The Internet mobs sent Paramount Pictures back to the drawing board for the original bad boy of gaming, Sonic the Hedgehog. Unveiled today, the changes have been met with sighs of relief.

Here’s a refresher: Earlier this year, Paramount released one of the most absurd movie trailers of all time when it teased “Sonic the Hedgehog.” Once you got over asking why Coolio’s 1995 hit “Gangsta’s Paradise” backed the trailer, you were left to confront the trailer’s true horror. Sonic, one of the world’s most oddly beloved video game characters, had been given a full set of human teeth, two eyeballs with way too much distance between them, a freakishly elongated body with muscular calves and furry fingers instead of gloves.

A few weeks later, director Jeff Fowler tweeted that the movie had been delayed to Valentine’s Day 2020. The movie’s artists were “taking a little more time to make Sonic just right.”

On Tuesday, the aggrieved public saw the redesign and cheered. “We have to thank Paramount Pictures, the director and the people who spent a lot of hours, days and money redesigning Sonic through the whole movie just to make us all happy,” said one Reddit user on the r/SonicTheHedgehog subreddit.

The redesign was apparently led by artist Tyson Hesse, who drew the Sonic comic books published under Archie Comics, as well as the fantastic introduction sequence to 2017’s Sonic Mania release.

The fandom surrounding the early 90′s video game mascot is among the strangest on the Internet. With one of the worst track records in the medium, his trash bag of consecutively dreadful video games led to the rise of a cottage industry of YouTubers who regularly mock his games for millions of views. His Internet stardom is mostly supported by his starring roles in steamy and explicit erotic stories and bizarre memes. The film’s first trailer only added to Sonic’s grotesque legacy.

It’s easy to see what the first design got so wrong. Just look at it. But it’s also important to appreciate just what Fowler’s team actually got right in the redesign.

First, let’s take a look at the new Japanese poster for the movie, and a similar shot of him from one of his games.

First, look into his eyes. They’re big and bright, like the delightful and cool cartoon version of the character — and not, crucially, a freak of nature haunting the uncanny valley.

Note also the distance between his eyes. In the video games, Sonic famously has one eyeball with two irises. You never noticed? Scroll up again. It’s one eyeball, two irises, and two exaggerated brows that help accentuate his emotions. In the original movie design, Sonic’s eyes were large, but they appeared beady because of the vast distance between them. Now, in the redesigned version of the character, he still has two separate eyes — but some of the lighter fur above Sonic’s nose creeps into the space between his eyes, creating the illusion that it’s the same cyclopean freak we grew up with as children. (Fun fact: Did you know that the gene that helps humans have two distinct eyeballs is called the Sonic hedgehog gene? Sonic is literally all of us.)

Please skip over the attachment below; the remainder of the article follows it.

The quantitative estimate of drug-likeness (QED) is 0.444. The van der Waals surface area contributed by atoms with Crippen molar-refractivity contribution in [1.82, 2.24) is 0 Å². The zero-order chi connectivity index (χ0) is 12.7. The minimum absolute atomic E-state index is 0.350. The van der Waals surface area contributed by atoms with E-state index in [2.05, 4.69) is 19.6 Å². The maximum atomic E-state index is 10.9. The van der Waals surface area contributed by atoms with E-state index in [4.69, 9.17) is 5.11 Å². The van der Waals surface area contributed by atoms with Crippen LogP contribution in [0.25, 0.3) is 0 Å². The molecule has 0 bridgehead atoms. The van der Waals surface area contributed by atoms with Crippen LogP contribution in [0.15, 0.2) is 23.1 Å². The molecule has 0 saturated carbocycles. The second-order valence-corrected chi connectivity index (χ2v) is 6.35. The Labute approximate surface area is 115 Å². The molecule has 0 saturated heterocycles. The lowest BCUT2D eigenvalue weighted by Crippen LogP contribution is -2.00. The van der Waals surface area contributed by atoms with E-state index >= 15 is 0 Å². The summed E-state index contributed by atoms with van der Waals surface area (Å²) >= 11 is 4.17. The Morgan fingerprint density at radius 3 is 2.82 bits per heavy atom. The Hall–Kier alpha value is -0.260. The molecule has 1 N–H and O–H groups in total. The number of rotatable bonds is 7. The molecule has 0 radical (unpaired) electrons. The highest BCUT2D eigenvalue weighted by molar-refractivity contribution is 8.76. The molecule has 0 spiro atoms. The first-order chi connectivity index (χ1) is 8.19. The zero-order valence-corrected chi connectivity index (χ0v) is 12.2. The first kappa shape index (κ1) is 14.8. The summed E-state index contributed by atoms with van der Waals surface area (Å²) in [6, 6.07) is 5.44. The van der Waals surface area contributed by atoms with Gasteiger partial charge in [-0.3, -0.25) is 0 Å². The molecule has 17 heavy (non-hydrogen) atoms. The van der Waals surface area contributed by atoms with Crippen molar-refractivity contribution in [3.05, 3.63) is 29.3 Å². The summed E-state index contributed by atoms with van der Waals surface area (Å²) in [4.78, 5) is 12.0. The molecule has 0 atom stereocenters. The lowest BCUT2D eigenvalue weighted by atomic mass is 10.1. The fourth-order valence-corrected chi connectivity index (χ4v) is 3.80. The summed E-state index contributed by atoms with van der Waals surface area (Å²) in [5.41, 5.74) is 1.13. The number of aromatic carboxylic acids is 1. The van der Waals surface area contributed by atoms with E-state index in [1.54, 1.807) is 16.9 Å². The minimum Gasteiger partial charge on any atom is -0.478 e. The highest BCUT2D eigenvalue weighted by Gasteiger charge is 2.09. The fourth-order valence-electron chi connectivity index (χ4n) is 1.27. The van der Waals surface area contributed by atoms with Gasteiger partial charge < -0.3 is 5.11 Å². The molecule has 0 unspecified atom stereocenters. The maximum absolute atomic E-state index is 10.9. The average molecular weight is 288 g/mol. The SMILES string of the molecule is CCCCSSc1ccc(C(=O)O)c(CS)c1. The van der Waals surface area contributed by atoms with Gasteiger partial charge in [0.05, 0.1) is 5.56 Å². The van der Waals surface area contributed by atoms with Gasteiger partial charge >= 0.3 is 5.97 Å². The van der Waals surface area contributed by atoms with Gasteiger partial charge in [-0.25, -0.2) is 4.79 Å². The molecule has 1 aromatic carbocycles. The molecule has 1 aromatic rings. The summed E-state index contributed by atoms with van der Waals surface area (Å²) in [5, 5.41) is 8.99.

Next, Sonic’s new mouth features 100 percent fewer human teeth. What remains is a set of unrealistic cartoon teeth — which is ideal for a talking hedgehog cartoon character. It also appears we’ll see a lot less of his gums, another bonus.

The redesign also ditched the cringe-inducing product placement shoes (that left many viewers wondering, ‘does Sonic have human feet?’), reuniting the hedgehog with the classic red and white soap shoe design he’s had for decades. His socks are properly huge and cuffed. On the subject of appendages, Sonic finally has gloves again — as opposed to thick white hair coating his man hands.

If you put the two clips of Sonic panicking side by side, the difference is stark.

As soon as the new trailer dropped, conspiracy theories started to pop up. Some fans compared the situation to the New Coke conspiracy, which proposes that Coca-Cola released a bad product intentionally in order to make the original look better. But given the spread of trailers and promotional material based on the original cursed design, as well as the time it took for the director to respond after people’s reactions, this theory doesn’t seem likely.

Some fans have expressed disappointment over the movie’s deviation from the franchise’s roots, arguing that Sonic products are supposed to hilariously bad instead of mundanely mediocre. Others worry that this sets a bad precedent of studios and artists bending to fan outrage (and others still say it wasn’t outrage, it was much-needed constructive criticism).

In response to the change, satirical gaming news site The Hard Times quickly updated its homepage with a new leading story: “Sonic fans now drunk with power demand Big the Cat be added to the film." There is an entire galaxy’s worth of minor Sonic characters left for Hollywood to debase.

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